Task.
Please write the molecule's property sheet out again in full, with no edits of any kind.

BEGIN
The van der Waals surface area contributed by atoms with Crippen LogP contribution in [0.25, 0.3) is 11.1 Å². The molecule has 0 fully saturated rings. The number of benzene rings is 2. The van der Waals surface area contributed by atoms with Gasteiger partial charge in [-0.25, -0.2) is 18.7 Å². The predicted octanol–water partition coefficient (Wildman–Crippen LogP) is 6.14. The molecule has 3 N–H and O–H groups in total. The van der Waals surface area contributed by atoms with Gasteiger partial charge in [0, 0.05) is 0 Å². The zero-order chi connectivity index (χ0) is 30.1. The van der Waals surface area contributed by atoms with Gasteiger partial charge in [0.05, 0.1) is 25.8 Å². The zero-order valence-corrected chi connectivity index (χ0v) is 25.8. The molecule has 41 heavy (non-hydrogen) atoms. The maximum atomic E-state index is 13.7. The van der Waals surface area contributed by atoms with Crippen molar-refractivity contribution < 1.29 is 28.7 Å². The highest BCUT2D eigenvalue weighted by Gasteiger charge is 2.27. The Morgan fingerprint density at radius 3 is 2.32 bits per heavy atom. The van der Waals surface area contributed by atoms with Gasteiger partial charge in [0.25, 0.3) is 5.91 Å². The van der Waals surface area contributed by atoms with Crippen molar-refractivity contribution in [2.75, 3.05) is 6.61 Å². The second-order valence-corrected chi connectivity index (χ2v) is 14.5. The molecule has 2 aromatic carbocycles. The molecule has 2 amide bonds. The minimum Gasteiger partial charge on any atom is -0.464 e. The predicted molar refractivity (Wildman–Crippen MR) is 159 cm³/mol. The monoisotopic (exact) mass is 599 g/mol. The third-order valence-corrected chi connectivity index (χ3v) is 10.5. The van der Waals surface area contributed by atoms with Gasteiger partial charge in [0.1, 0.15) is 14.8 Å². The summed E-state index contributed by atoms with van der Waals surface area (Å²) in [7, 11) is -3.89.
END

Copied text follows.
The van der Waals surface area contributed by atoms with Crippen LogP contribution in [0.25, 0.3) is 11.1 Å². The molecule has 0 fully saturated rings. The number of benzene rings is 2. The van der Waals surface area contributed by atoms with Gasteiger partial charge in [-0.25, -0.2) is 18.7 Å². The predicted octanol–water partition coefficient (Wildman–Crippen LogP) is 6.14. The molecule has 3 N–H and O–H groups in total. The van der Waals surface area contributed by atoms with Gasteiger partial charge in [0, 0.05) is 0 Å². The zero-order chi connectivity index (χ0) is 30.1. The van der Waals surface area contributed by atoms with Gasteiger partial charge in [0.05, 0.1) is 25.8 Å². The zero-order valence-corrected chi connectivity index (χ0v) is 25.8. The molecule has 41 heavy (non-hydrogen) atoms. The maximum atomic E-state index is 13.7. The van der Waals surface area contributed by atoms with Crippen molar-refractivity contribution < 1.29 is 28.7 Å². The highest BCUT2D eigenvalue weighted by Gasteiger charge is 2.27. The Morgan fingerprint density at radius 3 is 2.32 bits per heavy atom. The van der Waals surface area contributed by atoms with Gasteiger partial charge in [0.25, 0.3) is 5.91 Å². The van der Waals surface area contributed by atoms with Crippen molar-refractivity contribution in [2.75, 3.05) is 6.61 Å². The second-order valence-corrected chi connectivity index (χ2v) is 14.5. The molecule has 2 aromatic carbocycles. The molecule has 2 amide bonds. The minimum Gasteiger partial charge on any atom is -0.464 e. The predicted molar refractivity (Wildman–Crippen MR) is 159 cm³/mol. The monoisotopic (exact) mass is 599 g/mol. The third-order valence-corrected chi connectivity index (χ3v) is 10.5. The van der Waals surface area contributed by atoms with Gasteiger partial charge in [0.1, 0.15) is 14.8 Å². The summed E-state index contributed by atoms with van der Waals surface area (Å²) in [7, 11) is -3.89.